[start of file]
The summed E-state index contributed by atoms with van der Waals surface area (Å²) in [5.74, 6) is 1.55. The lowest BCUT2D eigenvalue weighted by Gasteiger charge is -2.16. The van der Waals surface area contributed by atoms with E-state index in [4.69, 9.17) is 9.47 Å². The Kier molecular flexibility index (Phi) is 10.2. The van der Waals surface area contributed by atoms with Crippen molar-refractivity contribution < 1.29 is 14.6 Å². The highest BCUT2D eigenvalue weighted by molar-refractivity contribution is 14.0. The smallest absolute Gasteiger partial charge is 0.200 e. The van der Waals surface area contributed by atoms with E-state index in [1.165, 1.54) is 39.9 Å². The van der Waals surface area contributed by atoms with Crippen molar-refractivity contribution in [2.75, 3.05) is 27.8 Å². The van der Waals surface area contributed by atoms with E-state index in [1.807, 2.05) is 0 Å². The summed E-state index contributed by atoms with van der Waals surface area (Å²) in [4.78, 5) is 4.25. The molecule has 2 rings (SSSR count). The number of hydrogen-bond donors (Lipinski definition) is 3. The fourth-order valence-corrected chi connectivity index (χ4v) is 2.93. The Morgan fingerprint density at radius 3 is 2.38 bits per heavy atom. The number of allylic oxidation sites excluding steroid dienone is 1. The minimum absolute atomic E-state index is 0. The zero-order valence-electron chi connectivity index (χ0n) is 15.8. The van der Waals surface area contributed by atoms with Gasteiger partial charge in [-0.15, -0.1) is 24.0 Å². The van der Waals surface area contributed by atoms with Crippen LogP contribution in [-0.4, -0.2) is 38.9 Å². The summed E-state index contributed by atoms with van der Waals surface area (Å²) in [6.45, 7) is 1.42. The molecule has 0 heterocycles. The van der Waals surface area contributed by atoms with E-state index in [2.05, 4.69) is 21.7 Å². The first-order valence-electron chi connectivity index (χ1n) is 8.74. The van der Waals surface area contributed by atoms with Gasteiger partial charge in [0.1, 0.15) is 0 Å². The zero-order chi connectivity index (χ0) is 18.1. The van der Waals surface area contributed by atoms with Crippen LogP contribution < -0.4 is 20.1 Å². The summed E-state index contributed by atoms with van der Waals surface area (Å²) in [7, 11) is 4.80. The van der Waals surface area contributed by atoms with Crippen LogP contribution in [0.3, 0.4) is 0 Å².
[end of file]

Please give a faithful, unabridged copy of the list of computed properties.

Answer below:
The summed E-state index contributed by atoms with van der Waals surface area (Å²) in [5.74, 6) is 1.55. The lowest BCUT2D eigenvalue weighted by Gasteiger charge is -2.16. The van der Waals surface area contributed by atoms with E-state index in [4.69, 9.17) is 9.47 Å². The Kier molecular flexibility index (Phi) is 10.2. The van der Waals surface area contributed by atoms with Crippen molar-refractivity contribution < 1.29 is 14.6 Å². The highest BCUT2D eigenvalue weighted by molar-refractivity contribution is 14.0. The smallest absolute Gasteiger partial charge is 0.200 e. The van der Waals surface area contributed by atoms with E-state index in [1.165, 1.54) is 39.9 Å². The van der Waals surface area contributed by atoms with Crippen molar-refractivity contribution in [2.75, 3.05) is 27.8 Å². The van der Waals surface area contributed by atoms with E-state index in [1.807, 2.05) is 0 Å². The summed E-state index contributed by atoms with van der Waals surface area (Å²) in [4.78, 5) is 4.25. The molecule has 2 rings (SSSR count). The number of hydrogen-bond donors (Lipinski definition) is 3. The fourth-order valence-corrected chi connectivity index (χ4v) is 2.93. The Morgan fingerprint density at radius 3 is 2.38 bits per heavy atom. The number of allylic oxidation sites excluding steroid dienone is 1. The minimum absolute atomic E-state index is 0. The zero-order valence-electron chi connectivity index (χ0n) is 15.8. The van der Waals surface area contributed by atoms with Gasteiger partial charge in [-0.15, -0.1) is 24.0 Å². The van der Waals surface area contributed by atoms with Crippen LogP contribution in [-0.4, -0.2) is 38.9 Å². The summed E-state index contributed by atoms with van der Waals surface area (Å²) in [6.45, 7) is 1.42. The molecule has 0 heterocycles. The van der Waals surface area contributed by atoms with E-state index in [2.05, 4.69) is 21.7 Å². The first-order valence-electron chi connectivity index (χ1n) is 8.74. The van der Waals surface area contributed by atoms with Gasteiger partial charge in [0.1, 0.15) is 0 Å². The zero-order chi connectivity index (χ0) is 18.1. The van der Waals surface area contributed by atoms with Crippen LogP contribution < -0.4 is 20.1 Å². The summed E-state index contributed by atoms with van der Waals surface area (Å²) in [7, 11) is 4.80. The van der Waals surface area contributed by atoms with Crippen LogP contribution in [0.3, 0.4) is 0 Å².